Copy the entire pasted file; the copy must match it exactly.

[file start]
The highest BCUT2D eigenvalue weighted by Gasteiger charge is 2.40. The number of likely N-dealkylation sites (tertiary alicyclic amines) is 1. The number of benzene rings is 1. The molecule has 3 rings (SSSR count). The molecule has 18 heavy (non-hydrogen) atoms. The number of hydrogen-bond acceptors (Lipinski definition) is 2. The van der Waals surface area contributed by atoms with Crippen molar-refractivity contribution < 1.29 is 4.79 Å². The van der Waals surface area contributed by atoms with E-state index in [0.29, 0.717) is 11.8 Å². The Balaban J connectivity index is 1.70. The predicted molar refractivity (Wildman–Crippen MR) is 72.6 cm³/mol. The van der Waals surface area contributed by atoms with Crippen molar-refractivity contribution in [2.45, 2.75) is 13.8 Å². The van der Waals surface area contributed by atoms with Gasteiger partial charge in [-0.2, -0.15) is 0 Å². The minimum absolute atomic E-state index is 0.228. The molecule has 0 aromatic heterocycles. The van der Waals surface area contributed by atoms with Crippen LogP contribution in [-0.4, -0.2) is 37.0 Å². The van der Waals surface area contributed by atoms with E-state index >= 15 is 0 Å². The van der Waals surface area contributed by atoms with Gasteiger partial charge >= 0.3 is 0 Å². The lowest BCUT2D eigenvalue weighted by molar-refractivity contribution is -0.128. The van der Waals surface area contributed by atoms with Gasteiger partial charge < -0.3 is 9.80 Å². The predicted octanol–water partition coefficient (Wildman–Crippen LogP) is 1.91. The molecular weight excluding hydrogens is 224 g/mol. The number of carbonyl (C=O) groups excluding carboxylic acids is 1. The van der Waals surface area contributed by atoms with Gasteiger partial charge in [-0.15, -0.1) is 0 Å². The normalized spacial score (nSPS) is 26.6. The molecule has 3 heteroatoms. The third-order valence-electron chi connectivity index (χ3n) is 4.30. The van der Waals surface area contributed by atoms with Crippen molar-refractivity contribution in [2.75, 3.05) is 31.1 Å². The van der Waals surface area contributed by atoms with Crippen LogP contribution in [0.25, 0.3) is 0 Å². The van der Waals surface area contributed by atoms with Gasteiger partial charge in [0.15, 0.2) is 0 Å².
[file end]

The highest BCUT2D eigenvalue weighted by Gasteiger charge is 2.40. The number of likely N-dealkylation sites (tertiary alicyclic amines) is 1. The number of benzene rings is 1. The molecule has 3 rings (SSSR count). The molecule has 18 heavy (non-hydrogen) atoms. The number of hydrogen-bond acceptors (Lipinski definition) is 2. The van der Waals surface area contributed by atoms with Crippen molar-refractivity contribution < 1.29 is 4.79 Å². The van der Waals surface area contributed by atoms with E-state index in [0.29, 0.717) is 11.8 Å². The Balaban J connectivity index is 1.70. The predicted molar refractivity (Wildman–Crippen MR) is 72.6 cm³/mol. The van der Waals surface area contributed by atoms with Crippen molar-refractivity contribution in [2.45, 2.75) is 13.8 Å². The van der Waals surface area contributed by atoms with Gasteiger partial charge in [-0.2, -0.15) is 0 Å². The minimum absolute atomic E-state index is 0.228. The molecule has 0 aromatic heterocycles. The van der Waals surface area contributed by atoms with Crippen LogP contribution in [-0.4, -0.2) is 37.0 Å². The van der Waals surface area contributed by atoms with E-state index >= 15 is 0 Å². The van der Waals surface area contributed by atoms with Gasteiger partial charge >= 0.3 is 0 Å². The lowest BCUT2D eigenvalue weighted by molar-refractivity contribution is -0.128. The van der Waals surface area contributed by atoms with Gasteiger partial charge < -0.3 is 9.80 Å². The predicted octanol–water partition coefficient (Wildman–Crippen LogP) is 1.91. The molecular weight excluding hydrogens is 224 g/mol. The number of carbonyl (C=O) groups excluding carboxylic acids is 1. The van der Waals surface area contributed by atoms with Gasteiger partial charge in [-0.15, -0.1) is 0 Å². The normalized spacial score (nSPS) is 26.6. The molecule has 3 heteroatoms. The third-order valence-electron chi connectivity index (χ3n) is 4.30. The van der Waals surface area contributed by atoms with Crippen molar-refractivity contribution in [2.75, 3.05) is 31.1 Å². The van der Waals surface area contributed by atoms with Crippen LogP contribution in [0.25, 0.3) is 0 Å². The van der Waals surface area contributed by atoms with Gasteiger partial charge in [0.15, 0.2) is 0 Å².